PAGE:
Progress in Transplantation vol:23 issue:1 pages:12-22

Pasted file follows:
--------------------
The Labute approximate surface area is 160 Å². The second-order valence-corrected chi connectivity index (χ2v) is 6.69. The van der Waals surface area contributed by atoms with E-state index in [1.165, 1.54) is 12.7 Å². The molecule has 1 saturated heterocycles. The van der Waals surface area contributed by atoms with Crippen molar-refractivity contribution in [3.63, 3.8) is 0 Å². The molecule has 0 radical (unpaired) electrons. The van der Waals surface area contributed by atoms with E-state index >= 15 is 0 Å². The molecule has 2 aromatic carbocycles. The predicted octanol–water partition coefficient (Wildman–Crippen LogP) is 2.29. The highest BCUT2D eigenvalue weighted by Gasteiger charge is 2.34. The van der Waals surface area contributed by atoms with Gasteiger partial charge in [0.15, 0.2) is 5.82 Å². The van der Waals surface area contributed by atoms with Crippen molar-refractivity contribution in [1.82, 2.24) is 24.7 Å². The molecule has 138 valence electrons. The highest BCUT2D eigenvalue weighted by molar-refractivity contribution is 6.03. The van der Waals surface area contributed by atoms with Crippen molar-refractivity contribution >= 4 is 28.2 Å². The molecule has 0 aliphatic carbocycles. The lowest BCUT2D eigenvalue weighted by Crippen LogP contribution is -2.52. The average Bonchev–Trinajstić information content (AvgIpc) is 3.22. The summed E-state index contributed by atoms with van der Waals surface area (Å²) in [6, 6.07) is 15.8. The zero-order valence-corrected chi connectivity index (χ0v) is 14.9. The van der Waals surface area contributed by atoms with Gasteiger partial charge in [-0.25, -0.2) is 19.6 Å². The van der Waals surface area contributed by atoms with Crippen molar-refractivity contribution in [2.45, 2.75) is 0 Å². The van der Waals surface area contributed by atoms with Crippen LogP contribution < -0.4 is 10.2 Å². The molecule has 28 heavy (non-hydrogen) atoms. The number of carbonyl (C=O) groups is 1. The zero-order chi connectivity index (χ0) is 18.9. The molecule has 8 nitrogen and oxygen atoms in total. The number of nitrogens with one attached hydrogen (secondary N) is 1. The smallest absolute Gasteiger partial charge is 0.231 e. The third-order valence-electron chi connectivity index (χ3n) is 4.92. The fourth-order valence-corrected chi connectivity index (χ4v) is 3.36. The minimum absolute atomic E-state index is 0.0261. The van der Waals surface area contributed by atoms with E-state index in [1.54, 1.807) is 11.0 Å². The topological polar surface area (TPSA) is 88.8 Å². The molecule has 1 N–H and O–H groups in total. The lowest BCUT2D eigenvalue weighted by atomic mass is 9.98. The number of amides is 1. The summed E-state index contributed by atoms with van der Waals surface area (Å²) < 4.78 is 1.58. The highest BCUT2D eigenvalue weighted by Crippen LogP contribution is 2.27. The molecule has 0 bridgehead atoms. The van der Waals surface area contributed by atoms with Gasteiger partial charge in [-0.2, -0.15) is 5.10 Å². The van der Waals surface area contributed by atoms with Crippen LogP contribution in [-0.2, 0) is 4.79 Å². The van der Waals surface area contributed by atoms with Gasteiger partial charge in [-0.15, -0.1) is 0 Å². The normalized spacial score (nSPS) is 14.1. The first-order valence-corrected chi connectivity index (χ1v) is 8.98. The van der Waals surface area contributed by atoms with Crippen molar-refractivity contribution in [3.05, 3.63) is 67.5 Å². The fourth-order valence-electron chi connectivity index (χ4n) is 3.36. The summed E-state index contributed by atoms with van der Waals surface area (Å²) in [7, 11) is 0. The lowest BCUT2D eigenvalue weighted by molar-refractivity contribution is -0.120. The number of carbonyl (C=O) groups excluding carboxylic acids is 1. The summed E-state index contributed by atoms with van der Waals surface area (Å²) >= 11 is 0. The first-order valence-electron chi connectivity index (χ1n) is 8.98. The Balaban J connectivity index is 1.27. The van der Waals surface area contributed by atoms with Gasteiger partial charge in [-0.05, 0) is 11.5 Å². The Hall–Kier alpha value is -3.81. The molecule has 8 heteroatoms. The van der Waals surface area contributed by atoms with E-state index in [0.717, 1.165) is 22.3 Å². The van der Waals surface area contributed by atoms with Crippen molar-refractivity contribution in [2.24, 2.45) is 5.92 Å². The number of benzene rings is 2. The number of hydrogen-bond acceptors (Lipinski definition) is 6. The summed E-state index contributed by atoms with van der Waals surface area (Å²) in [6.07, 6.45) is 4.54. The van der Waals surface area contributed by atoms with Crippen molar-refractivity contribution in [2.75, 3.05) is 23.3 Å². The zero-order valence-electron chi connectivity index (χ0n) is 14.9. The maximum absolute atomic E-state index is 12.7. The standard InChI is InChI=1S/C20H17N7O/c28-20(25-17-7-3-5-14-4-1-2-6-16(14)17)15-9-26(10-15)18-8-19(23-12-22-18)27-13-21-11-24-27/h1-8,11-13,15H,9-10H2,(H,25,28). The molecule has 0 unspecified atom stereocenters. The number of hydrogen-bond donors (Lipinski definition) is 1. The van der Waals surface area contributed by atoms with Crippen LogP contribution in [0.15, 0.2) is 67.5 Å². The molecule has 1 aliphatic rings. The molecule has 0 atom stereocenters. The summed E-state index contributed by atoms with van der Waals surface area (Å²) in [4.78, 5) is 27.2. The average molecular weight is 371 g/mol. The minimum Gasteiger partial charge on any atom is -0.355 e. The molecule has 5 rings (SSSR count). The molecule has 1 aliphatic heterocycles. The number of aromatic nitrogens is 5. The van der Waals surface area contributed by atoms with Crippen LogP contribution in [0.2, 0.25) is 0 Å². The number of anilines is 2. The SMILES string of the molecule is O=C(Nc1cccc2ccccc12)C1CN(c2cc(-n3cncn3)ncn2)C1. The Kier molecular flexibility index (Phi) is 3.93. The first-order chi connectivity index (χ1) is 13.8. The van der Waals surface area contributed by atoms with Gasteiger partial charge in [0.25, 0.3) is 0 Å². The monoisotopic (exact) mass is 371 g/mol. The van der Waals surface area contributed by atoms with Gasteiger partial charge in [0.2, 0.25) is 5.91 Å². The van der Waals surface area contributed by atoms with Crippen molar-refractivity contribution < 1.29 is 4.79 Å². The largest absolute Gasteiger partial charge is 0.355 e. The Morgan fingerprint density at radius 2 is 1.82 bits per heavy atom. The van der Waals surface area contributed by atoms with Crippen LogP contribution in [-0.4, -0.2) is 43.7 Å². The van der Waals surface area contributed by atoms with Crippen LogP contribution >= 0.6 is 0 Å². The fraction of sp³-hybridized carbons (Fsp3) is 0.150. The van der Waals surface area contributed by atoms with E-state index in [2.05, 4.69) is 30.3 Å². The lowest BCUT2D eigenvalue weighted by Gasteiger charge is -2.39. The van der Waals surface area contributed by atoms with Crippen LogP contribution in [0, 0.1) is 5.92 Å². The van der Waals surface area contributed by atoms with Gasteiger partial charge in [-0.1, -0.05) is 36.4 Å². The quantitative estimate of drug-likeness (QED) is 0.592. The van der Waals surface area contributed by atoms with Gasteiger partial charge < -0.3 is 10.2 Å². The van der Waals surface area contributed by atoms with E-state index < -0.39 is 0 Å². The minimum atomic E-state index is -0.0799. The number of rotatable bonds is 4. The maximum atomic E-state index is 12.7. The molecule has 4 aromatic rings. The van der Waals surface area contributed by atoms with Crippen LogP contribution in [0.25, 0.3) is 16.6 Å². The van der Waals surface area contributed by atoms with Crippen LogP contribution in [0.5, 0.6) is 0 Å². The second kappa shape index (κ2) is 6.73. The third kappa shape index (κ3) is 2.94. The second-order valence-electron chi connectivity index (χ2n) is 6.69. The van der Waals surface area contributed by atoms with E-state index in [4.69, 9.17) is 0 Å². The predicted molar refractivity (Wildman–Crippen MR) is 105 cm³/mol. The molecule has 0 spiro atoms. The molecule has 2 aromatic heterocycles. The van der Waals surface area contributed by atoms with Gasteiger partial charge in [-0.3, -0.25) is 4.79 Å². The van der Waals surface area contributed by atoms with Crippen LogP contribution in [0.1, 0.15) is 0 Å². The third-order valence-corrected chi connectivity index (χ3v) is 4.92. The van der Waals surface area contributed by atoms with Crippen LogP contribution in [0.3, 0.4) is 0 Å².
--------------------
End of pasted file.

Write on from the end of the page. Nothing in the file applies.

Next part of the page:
Context-Self-management is important in ensuring good clinical results in kidney transplant recipients. It was unclear whether the current education program at a single kidney transplant center sufficiently prepares recent transplant recipients for the many complex self-management tasks required.Objective-To evaluate the completeness of and the satisfaction with the current inpatient kidney transplant education program and to determine recipients' needs for information in the first months after discharge.Methods-We used a concurrent mixed-methods design, including 31 kidney transplant recipients who were assessed via a semistructured interview (qualitative part) and a questionnaire specifically designed for this study, consisting of 30 Likert-type and open-ended questions (quantitative part).Results-Kidney transplant patients reported having received extensive information about medication use after transplant surgery (antirejection medication, 93.5%). Information about healthy lifestyle (physical activity and rehabilitation, 54.8%), return to work (54.8%), and emotional coping (25.8%) was considered suboptimal, although most patients expressed a need for such information. Patients indicated a need for more concrete and practical information, not only during their hospital stay, but also in the long term after transplant.Conclusions-This is the first mixed-models approach showing that our education program immediately after transplant focuses on the transfer of factual knowledge, which seems to insufficiently train patients in developing self-management skills. Updates of our program are warranted to overcome the gaps in the information provided, to provide more practical tips, and to repeat education in the long-term after the transplant surgery, tailored to the patients' needs.